Concerning Increase In Teens Using Opioids & Prescription Meds

Man explaining Addiction to Loved Ones while drinking coffee

Opioid overdose has been an epidemic in the United States for a while. However, the amount of people who are misusing or abusing prescription drugs is increasing [1]. Substance misuse is when someone uses a prescription medication inappropriately.

For example, if someone takes a medication that wasn’t prescribed to them or takes more than what was advised. There is a common misunderstanding that taking prescription drugs rather than other kinds of drugs is somehow safer or healthier. However, this isn’t true [1].

What Different Types of Prescription Drugs Exist?

There are different types of prescription drugs, and each type comes with its own risk. The different types of prescription drugs that are commonly abused are stimulants, opioids, and depressants [1].

Stimulant drugs have side effects that are similar to the effects of drugs like cocaine [1]. Side effects can include paranoia, high blood pressure, and developing an irregular heartbeat.

Opioid medications impact the brain in the same way that heroin does [1]. These drugs can cause slowed breathing, drowsiness, and nausea [1].

Depressant medications can impact the brain in a similar way that alcohol does. Side effects of depressant medication misuse can include slurred speech, changes in breathing, exhaustion, and lack of coordination [1].

Individuals who regularly used these prescription medications can experience seizures if they stop using them and experience withdrawal [1].

Impact on Teens

Teen struggling with prescription drug useWhile these side effects are concerning for everyone, this increasing trend in prescription misuse and abuse is impacting teenagers the most [1]. Substance use during adolescence is especially risky because of its impact on a developing brain.

Our brains are not fully developed until our mid-twenties [1]. During adolescence, the parts of the brain that help us make logical decisions and control impulses are still developing [1]. This means that these are skills that teens are still developing.

Unfortunately, drug use can interrupt this process and can damage these parts of the brain [1]. Drug use during adolescence is also risky because it can make it more difficult for teens to practice good judgment or control impulses. This can place teens at an increased risk for dangerous behaviors such as driving while intoxicated or engaging in unsafe sex.

The Substance Abuse and Mental Health Administration has some suggestions on how to support America’s teenagers with this issue. Here they are:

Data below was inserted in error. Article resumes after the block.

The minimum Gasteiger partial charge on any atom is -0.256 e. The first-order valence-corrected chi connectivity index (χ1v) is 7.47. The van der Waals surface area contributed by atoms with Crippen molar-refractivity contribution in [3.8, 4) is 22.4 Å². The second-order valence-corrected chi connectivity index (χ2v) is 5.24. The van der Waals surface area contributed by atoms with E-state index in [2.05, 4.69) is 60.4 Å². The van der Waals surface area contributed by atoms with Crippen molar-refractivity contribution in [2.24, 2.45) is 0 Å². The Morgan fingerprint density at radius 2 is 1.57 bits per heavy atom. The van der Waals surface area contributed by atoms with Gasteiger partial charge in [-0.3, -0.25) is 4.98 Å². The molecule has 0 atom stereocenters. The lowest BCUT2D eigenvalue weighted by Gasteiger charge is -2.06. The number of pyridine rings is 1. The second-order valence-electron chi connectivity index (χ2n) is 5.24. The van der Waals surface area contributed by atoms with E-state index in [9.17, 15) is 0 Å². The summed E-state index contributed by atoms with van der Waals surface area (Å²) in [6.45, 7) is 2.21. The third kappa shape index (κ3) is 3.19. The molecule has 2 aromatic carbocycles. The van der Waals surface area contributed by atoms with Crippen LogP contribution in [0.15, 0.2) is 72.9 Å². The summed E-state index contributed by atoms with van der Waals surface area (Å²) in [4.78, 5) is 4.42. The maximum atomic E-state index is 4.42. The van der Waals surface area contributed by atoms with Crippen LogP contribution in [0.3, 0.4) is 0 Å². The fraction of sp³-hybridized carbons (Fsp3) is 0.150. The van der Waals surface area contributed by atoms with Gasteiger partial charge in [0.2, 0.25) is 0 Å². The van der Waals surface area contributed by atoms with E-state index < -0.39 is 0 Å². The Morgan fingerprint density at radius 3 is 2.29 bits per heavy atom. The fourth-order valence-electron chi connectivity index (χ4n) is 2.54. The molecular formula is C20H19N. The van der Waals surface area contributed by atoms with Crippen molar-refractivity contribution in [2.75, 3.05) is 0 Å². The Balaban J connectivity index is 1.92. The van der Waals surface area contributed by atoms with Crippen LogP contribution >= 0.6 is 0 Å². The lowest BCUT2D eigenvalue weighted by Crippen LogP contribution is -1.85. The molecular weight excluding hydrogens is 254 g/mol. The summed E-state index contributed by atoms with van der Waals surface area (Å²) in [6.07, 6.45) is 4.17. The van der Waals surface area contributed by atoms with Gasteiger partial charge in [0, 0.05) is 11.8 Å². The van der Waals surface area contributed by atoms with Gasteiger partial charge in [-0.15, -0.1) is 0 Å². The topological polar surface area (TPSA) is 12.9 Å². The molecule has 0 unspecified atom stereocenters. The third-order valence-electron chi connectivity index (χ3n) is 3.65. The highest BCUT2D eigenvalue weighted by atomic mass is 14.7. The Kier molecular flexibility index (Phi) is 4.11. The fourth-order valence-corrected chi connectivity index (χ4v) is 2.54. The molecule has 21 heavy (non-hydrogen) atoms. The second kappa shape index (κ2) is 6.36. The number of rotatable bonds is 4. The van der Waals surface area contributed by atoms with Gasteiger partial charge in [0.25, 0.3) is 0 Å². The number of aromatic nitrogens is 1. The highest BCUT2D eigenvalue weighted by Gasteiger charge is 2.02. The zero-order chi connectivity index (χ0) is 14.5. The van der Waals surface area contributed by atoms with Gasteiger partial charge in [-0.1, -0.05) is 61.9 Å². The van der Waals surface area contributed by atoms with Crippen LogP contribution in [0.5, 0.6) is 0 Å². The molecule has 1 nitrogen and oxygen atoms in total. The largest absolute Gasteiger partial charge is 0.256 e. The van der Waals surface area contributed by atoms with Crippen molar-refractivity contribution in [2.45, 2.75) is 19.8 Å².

• Providing Education: Research shows that about 25% of teenagers think that prescription drugs can help with studying [1]. Providing education about the real impact and risks associated with misusing these drugs can help teens make more informed choices.
  • Safe Medication Storage: A main way teens are gaining access to these medications is through friends and family. This may be a matter of taking medications from someone’s medicine cabinet or teens sharing their own prescriptions. Safely storing these medications can reduce access to these drugs [1].
  • Increased Monitoring: It would be helpful for doctors and pharmacists to monitor how often they are prescribing and dispensing these medications. There are prescription drug registries that pharmacists can check to see often someone is refilling prescriptions.

While these suggestions are good and necessary prevention strategies, another idea would be to examine what is motivating teens to start and continue using these substances. Substance abuse and addiction are not just about physical dependence [2].

These mental health conditions can often be traced back to emotional pain of some kind, whether it be anxiety, trauma, or depression [2]. Increasing teens’ access to mental health care is also important for getting to the root of the issue. Providing mental health care can help prevent or treat addiction.


[1] Substance Abuse and Mental Health Services Administration. (2020, December 17). Rise in prescription drug misuse and abuse impacting teens.

[2] Maté, G. (2008). In the realm of hungry ghosts. North Atlantic Books.

About the Author:

Samantha Bothwell PhotoSamantha Bothwell, LMFT, is a licensed Marriage and Family Therapist, writer, explorer, and lipstick aficionado. She became a therapist after doing her own healing work so she could become whole after spending many years living with her mind and body disconnected. She has focused her clinical work to support the healing process of survivors of sexual violence and eating disorders. She is passionate about guiding people in their return to their truest Self so they can live their most authentic, peaceful life.

The opinions and views of our guest contributors are shared to provide a broad perspective of addictions. These are not necessarily the views of Addiction Hope, but an effort to offer a discussion of various issues by different concerned individuals.

We at Addiction Hope understand that addictions result from multiple physical, emotional, environmental, and genetic factors. If you or a loved one are suffering from an addiction, please know that there is hope for you, and seek immediate professional help.

Published on January 25, 2021
Reviewed by Jacquelyn Ekern, MS, LPC on January 25, 2021
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Baxter Ekern is the Vice President of Ekern Enterprises, Inc. He contributed and helped write a major portion of Addiction Hope and is responsible for the operations of the website.